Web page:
This particular ongoing piece is called Independence Day 1934-1975. It’s a collection of over 60 photographs from former European colonies across Africa, Asia, and the Middle East. And the photographs were all taken on the first Independence Day of the country. The kind of twilight period that marks the transition from colony to nation state. So these are photographs that she specifically pulled from archives in their respective countries, not from archives in the West. And she arranged them according to semantic themes like Celebrations, and swearing-in ceremonies. In arranging the photographs across these semantic themes, she makes visible the repetition and almost homogeny of these independence rituals. Which is quite interesting considering these are photographs are from very different places right? Like to see such visual similarity in the independence rituals across different places in Asia and Africa I think actually highlights the idea that the Nation State in the post-colonial context is very much a European model and these are simply iterations of this European model around the world. She’s viewing these rituals as not only significant of the transition from colony to country but as an initiation of these places into the Western definition of what it is to be a nation state.
Another project of Jafri’s is Getty vs Ghana. And so basically in doing research for the previous project Maryam became really familiar with a lot of the independence day photographs that were from these national archives in different places. And so she was shocked to find a lot of the same images online licensed under big companies like Getty and Corbis. In this work she presents two photographs, one from the national archive and another from Getty or Corbis. What’s interesting in the presentation of the two photographs is that it creates a strong sense of duality. You could look at it as “Global South” vs Privatized and Corporate West, or offline vs online. But another interesting thing to note is that the digitized photos are often cropped or changed in some way. You can’t really see it well in this example. But in some other photographs from the exhibit you can see that the crowds in the background are often cropped out, or cropped so that the center of the image is on a European figure like the Dutchess of Kent rather than the figures from the actual country. It’s also funny because she had purchased rights to a lot of the archival photographs from the previous project, but found that she still had to buy the same images from Getty and Corbis. I feel like that acquisition process also speaks to the theme of the project in itself.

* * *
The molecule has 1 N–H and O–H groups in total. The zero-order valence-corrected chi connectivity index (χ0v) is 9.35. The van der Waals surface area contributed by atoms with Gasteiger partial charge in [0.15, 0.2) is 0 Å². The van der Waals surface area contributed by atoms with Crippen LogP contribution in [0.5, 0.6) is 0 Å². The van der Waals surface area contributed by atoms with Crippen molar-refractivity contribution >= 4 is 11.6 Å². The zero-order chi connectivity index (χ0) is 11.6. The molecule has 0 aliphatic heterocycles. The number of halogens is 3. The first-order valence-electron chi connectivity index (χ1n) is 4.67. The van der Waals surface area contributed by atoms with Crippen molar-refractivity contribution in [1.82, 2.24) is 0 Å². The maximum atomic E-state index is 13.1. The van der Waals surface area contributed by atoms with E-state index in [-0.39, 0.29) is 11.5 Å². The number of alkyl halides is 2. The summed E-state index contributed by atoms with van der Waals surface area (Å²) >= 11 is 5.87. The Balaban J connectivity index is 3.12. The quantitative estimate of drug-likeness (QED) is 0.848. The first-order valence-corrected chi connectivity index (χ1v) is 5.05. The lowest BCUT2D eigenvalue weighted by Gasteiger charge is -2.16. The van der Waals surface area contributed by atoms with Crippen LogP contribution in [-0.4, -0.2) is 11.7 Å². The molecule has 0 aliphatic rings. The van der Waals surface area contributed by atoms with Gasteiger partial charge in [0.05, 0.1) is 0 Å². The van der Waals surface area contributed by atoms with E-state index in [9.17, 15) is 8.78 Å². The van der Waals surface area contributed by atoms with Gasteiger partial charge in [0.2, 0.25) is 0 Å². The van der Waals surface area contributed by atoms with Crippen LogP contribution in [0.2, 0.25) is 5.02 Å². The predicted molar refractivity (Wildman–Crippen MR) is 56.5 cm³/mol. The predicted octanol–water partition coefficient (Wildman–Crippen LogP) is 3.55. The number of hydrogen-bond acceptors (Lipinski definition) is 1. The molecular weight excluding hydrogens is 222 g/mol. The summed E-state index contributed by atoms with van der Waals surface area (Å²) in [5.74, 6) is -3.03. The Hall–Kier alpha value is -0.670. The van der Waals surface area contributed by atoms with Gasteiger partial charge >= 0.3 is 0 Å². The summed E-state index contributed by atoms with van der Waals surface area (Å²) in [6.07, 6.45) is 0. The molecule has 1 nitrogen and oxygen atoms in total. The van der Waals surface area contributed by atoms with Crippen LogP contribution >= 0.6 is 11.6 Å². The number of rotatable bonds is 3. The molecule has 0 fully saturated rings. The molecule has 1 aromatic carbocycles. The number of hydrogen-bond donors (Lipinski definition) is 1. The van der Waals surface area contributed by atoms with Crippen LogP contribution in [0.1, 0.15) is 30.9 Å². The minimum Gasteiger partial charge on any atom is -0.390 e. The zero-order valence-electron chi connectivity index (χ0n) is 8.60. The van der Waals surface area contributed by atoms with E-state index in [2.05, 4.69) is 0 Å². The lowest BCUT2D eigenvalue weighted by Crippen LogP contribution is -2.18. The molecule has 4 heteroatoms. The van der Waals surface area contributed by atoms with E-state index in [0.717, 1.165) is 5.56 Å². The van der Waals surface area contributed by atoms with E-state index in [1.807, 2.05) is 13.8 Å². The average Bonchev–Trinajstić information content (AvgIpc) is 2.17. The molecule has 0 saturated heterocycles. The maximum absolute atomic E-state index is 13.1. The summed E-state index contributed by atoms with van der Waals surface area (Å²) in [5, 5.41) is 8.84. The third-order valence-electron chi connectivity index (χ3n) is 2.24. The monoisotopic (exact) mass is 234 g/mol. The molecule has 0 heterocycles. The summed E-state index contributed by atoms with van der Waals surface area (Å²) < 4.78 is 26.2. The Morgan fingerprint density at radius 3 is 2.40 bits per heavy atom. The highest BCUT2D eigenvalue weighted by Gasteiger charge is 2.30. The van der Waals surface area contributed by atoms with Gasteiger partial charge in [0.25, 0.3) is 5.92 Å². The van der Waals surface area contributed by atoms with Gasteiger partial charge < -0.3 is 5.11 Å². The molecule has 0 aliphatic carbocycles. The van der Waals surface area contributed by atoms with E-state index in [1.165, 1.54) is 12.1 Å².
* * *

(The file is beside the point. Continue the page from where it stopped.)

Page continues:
The last artist I want to talk about is I suppose an emerging artist named Avani Tanya. She’s from India and did a joint residency with the Delfina Foundation and The Victoria & Albert Museum, which I mentioned earlier with Sameer’s work. The theme of the residency was Collecting as Practice, and as part of the residency she had access to a lot of materials from the archives at the museum. I’m going to play a video of an interview with her that I think sets up a good context for the work that I’ll show after.
I wanted to play that not only to set up a premise for the work i’m going to show you now, which is the result of the residency, but also because I think she makes a nice draw between the more contemporary artifact of the primark jeans and the jammu kashmir shawl. So, she’s thinking about how the value of artifacts in an archive and the relationships that exist between artifacts changes over time. The work that came out of the residency was a publication entitled A Selective Guide to the V&A’s South Asia Collection. So the book features artifacts from the South Asia collection, but instead of looking to the museum for information about acquisition and other meta data around the objects, she invited her peers from the UK, India and Pakistan to share their own interpretations of and responses to the objects. She elevates that subjective response and also in a way gives agency to contemporary south asian and diasporic communities in allowing them to (re)present south asian cultural artifacts from the colonial context.